1. Identifying a phony paper or polymer note
Polymer ₤ 5 and ₤ 10 notes have completely replaced paper notes since 2018, while this year has seen the release of polymer ₤ 20 notes into blood circulation.
All notes will be polymer by the end of 2021, when the Bank of England expects to have actually issued a ₤ 50 polymer note.
But with paper notes still in blood circulation and polymer notes having additional safety functions to make them more difficult to counterfeit, what should you be watching out for to identify if your money is fake?
First, let's take a look at how to identify a fake paper banknote. If you're specifically thinking about identifying phony plastic notes, scroll straight to point eight.
These are printed on a special product, so make certain you examine how the paper feels.
A genuine banknote has a cloth-like feel, while a fake note will feel more like standard paper.
₤ 50 banknote (Image: Bank of England).
2. Raised print.
Run your finger throughout the paper note and if it's real, you need to be able to feel the raised print on areas such as the words 'Bank of England' on the front.
If it's a counterfeit, the note is unlikely to have a textured feel to it and will feel flat all over.
3. Inspect the metallic thread.
A metal thread is embedded in every paper banknote.
This looks like silver dashes on the back of paper ₤ 20 and ₤ 50 notes (see more info on identifying phony paper ₤ 20 notes on this Bank of England page).
The thread is woven Buy fake money through the paper-- not simply printed on-- so when you hold it up to the light it must look like a continuous dark line.
This appears as bright green dashes on the front of ₤ 50 notes.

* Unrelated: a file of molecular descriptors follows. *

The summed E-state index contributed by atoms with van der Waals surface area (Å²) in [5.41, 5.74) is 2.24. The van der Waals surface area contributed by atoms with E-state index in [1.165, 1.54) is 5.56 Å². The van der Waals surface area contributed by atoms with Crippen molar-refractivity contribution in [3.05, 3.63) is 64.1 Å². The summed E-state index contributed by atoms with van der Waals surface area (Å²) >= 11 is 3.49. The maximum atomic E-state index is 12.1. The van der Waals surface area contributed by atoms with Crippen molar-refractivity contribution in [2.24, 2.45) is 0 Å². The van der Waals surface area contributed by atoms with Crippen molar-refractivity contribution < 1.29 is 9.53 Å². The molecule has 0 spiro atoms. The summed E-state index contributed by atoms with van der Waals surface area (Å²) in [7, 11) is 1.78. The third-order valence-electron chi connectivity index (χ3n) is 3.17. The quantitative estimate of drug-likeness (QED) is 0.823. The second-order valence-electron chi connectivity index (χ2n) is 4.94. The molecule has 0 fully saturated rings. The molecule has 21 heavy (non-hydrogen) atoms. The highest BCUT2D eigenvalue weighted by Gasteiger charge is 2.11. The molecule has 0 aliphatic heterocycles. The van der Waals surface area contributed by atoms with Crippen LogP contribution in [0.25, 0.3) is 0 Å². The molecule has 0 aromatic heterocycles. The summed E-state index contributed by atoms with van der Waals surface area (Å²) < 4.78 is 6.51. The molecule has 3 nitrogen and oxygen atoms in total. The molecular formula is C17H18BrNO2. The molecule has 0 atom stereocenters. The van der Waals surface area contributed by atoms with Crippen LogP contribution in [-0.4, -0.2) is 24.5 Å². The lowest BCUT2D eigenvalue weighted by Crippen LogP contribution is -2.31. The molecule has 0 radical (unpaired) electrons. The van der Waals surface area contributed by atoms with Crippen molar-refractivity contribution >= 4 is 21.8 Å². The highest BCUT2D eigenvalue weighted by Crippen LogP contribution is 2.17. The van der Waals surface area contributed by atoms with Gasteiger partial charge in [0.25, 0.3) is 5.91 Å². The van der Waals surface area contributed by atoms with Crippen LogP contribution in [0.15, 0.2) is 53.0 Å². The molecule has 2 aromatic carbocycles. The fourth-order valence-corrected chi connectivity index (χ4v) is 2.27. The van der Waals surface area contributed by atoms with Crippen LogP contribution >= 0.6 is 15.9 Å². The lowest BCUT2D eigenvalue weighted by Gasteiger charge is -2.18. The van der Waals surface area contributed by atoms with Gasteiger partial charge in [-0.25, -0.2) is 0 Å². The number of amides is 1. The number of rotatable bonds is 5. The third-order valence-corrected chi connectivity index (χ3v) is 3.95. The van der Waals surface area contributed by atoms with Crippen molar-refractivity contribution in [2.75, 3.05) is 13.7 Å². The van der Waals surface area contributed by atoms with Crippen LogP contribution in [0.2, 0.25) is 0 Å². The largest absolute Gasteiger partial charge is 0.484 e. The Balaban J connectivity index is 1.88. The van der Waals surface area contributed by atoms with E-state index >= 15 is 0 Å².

Each dash is actually a window which contains images of the '₤' symbol and the number '50'. When the note is slanted from side to side, the images move up and down.
When the note is tilted up and down, the images move from side to side and the number '50' and '₤' symbol swap places.
4. Check the watermark.
If you hold a genuine note approximately the light, you must see a picture of the Queen's picture.
However, if you can still see the watermark when the note is flat and not held up to the light, it's likely to be a dodgy note.
5. Inspect the print quality.
The printed lines and colours on real notes will be detailed and sharp and devoid of smudges or blurred edges. So make certain you examine the information thoroughly.
If the quality is poor or unpleasant, you have actually obtained a phony!
6. Check under ultra-violet light.
This isn't so useful if you've simply been given a banknote in a store, however if you're truly determined to discover whether your note is phony or authentic, put it under ultra-violet light.
If it's the genuine deal, its worth will appear in intense red and green numbers while the background will be dull on the other hand.
The paper ₤ 20 and ₤ 50 notes also have intense red and green flecks arbitrarily topped the front and back of the note.
7. Use a magnifying glass.
Use a magnifying glass to look carefully at the lettering underneath the Queen's picture. On a genuine note, decorative swirls spell out the value of the note in little letters and numerals.